Digital life skills What is digital resilience? You don’t have to parenting Magazine a tech genius to help keep your children safe online. Camp Birch Hill is a traditional boys and girls camp located in New Durham, NH.
The winner, who must be 12-years-old or younger, may choose the June 24-July 7, 2018 OR July 22-August 4, 2018 session. We are proud to announce that we were honored with 7 gold awards and a bronze award by the Parenting Media Association at its annual Design and Editorial Awards Competition. If you’re thinking about sending your child to summer camp but don’t know where to start, then we invite you to check out our Virtual Camp Expo. Democracy Deconstructed is a special, four-part series that takes a closer look at how our democracy functions in New Hampshire and beyond. Tri-Rail’s Ride and Play Day is Saturday, which means select trains will be filled with kid-friendly characters, balloon artists, magicians and popular radio DJs. There’s an unfair burden placed on working women, also known as The Second Shift. My 6-year-old daughter recently told me how her best friend’s mother is always at school.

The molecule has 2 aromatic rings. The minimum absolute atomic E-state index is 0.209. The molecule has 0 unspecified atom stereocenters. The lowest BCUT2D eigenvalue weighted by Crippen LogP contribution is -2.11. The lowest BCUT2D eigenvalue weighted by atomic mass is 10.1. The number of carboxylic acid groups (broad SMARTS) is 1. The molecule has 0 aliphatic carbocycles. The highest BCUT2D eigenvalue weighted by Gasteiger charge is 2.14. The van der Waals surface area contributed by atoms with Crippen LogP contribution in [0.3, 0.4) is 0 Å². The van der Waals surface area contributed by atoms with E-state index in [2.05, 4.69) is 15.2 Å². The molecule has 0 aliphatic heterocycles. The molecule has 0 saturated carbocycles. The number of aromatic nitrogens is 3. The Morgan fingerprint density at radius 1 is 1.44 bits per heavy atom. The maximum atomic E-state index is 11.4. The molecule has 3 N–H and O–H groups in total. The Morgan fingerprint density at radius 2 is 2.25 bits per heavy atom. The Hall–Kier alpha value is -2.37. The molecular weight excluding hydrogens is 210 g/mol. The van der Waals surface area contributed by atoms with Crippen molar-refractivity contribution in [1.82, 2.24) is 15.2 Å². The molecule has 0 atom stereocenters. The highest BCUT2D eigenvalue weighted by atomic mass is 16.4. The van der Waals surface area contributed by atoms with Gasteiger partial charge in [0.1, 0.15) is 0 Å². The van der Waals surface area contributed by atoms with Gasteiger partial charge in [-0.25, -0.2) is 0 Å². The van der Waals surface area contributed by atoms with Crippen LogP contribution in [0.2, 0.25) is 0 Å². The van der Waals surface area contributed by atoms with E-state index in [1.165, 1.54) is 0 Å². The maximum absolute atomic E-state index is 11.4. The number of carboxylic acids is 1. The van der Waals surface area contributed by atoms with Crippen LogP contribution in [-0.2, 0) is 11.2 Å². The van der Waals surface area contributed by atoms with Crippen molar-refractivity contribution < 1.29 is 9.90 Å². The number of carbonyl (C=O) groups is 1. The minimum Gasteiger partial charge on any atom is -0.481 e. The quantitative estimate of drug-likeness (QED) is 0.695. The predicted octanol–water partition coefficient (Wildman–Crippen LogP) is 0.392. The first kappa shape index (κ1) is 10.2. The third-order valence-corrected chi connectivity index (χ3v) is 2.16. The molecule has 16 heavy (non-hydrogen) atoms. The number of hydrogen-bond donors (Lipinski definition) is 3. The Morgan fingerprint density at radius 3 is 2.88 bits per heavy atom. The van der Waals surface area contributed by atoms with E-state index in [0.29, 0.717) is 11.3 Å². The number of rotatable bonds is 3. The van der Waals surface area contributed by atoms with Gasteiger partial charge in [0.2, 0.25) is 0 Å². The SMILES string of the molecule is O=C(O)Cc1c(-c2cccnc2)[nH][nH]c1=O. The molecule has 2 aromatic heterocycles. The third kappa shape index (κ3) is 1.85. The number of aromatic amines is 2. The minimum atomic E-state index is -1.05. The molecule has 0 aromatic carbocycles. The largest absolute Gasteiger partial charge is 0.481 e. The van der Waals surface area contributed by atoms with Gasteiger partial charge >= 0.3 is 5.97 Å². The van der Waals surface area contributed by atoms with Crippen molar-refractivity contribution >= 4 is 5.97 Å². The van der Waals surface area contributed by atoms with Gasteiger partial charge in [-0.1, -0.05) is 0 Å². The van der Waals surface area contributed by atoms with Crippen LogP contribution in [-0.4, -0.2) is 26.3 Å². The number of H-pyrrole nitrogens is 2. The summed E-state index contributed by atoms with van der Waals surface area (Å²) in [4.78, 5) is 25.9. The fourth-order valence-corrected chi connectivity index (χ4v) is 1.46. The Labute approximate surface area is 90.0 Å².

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This mom volunteers for library, for swimming, for the health walk and even made a papier-mâché spaceship for one of their class projects. Cheese’s is launching an autism-friendly day the first Sunday of each month for children with autism and special needs. Parental feeding styles can have consequences for kids. Florida students are assigned to schools based on where they live, but open enrollment allows them to attend any school where space is available.